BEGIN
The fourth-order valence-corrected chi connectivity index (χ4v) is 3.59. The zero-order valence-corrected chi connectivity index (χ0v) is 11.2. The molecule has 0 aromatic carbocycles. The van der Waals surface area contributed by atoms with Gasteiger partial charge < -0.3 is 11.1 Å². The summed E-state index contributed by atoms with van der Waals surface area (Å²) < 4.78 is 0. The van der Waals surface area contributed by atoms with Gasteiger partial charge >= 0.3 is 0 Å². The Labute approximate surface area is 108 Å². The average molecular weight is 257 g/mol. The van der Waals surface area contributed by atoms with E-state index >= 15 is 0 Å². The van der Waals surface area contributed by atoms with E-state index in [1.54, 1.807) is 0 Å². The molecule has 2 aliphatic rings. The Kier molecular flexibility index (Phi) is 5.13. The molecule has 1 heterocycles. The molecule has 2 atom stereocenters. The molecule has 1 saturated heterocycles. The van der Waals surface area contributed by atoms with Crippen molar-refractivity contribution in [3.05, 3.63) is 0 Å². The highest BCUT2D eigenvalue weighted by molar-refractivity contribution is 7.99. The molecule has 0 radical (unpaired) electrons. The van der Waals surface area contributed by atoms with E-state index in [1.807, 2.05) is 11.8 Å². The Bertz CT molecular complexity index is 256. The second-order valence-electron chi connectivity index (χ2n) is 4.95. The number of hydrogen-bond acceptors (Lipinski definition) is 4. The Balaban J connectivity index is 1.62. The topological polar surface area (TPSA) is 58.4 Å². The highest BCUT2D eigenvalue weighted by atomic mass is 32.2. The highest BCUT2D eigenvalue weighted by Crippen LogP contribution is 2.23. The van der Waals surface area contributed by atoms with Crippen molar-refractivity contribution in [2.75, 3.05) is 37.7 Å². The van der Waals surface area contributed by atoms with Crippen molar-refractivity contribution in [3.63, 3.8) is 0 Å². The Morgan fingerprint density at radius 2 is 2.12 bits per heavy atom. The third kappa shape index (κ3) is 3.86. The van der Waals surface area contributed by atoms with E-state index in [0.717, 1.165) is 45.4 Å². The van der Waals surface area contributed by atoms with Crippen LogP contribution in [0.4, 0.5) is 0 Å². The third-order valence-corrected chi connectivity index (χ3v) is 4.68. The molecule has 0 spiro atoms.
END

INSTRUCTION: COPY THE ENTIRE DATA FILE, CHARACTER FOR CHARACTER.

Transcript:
The fourth-order valence-corrected chi connectivity index (χ4v) is 3.59. The zero-order valence-corrected chi connectivity index (χ0v) is 11.2. The molecule has 0 aromatic carbocycles. The van der Waals surface area contributed by atoms with Gasteiger partial charge < -0.3 is 11.1 Å². The summed E-state index contributed by atoms with van der Waals surface area (Å²) < 4.78 is 0. The van der Waals surface area contributed by atoms with Gasteiger partial charge >= 0.3 is 0 Å². The Labute approximate surface area is 108 Å². The average molecular weight is 257 g/mol. The van der Waals surface area contributed by atoms with E-state index >= 15 is 0 Å². The van der Waals surface area contributed by atoms with E-state index in [1.54, 1.807) is 0 Å². The molecule has 2 aliphatic rings. The Kier molecular flexibility index (Phi) is 5.13. The molecule has 1 heterocycles. The molecule has 2 atom stereocenters. The molecule has 1 saturated heterocycles. The van der Waals surface area contributed by atoms with Crippen molar-refractivity contribution in [3.05, 3.63) is 0 Å². The highest BCUT2D eigenvalue weighted by molar-refractivity contribution is 7.99. The molecule has 0 radical (unpaired) electrons. The van der Waals surface area contributed by atoms with E-state index in [1.807, 2.05) is 11.8 Å². The Bertz CT molecular complexity index is 256. The second-order valence-electron chi connectivity index (χ2n) is 4.95. The number of hydrogen-bond acceptors (Lipinski definition) is 4. The Balaban J connectivity index is 1.62. The topological polar surface area (TPSA) is 58.4 Å². The highest BCUT2D eigenvalue weighted by atomic mass is 32.2. The highest BCUT2D eigenvalue weighted by Crippen LogP contribution is 2.23. The van der Waals surface area contributed by atoms with Crippen molar-refractivity contribution in [2.75, 3.05) is 37.7 Å². The van der Waals surface area contributed by atoms with Crippen molar-refractivity contribution in [3.63, 3.8) is 0 Å². The Morgan fingerprint density at radius 2 is 2.12 bits per heavy atom. The third kappa shape index (κ3) is 3.86. The van der Waals surface area contributed by atoms with E-state index in [0.717, 1.165) is 45.4 Å². The van der Waals surface area contributed by atoms with Crippen LogP contribution in [0.4, 0.5) is 0 Å². The third-order valence-corrected chi connectivity index (χ3v) is 4.68. The molecule has 0 spiro atoms.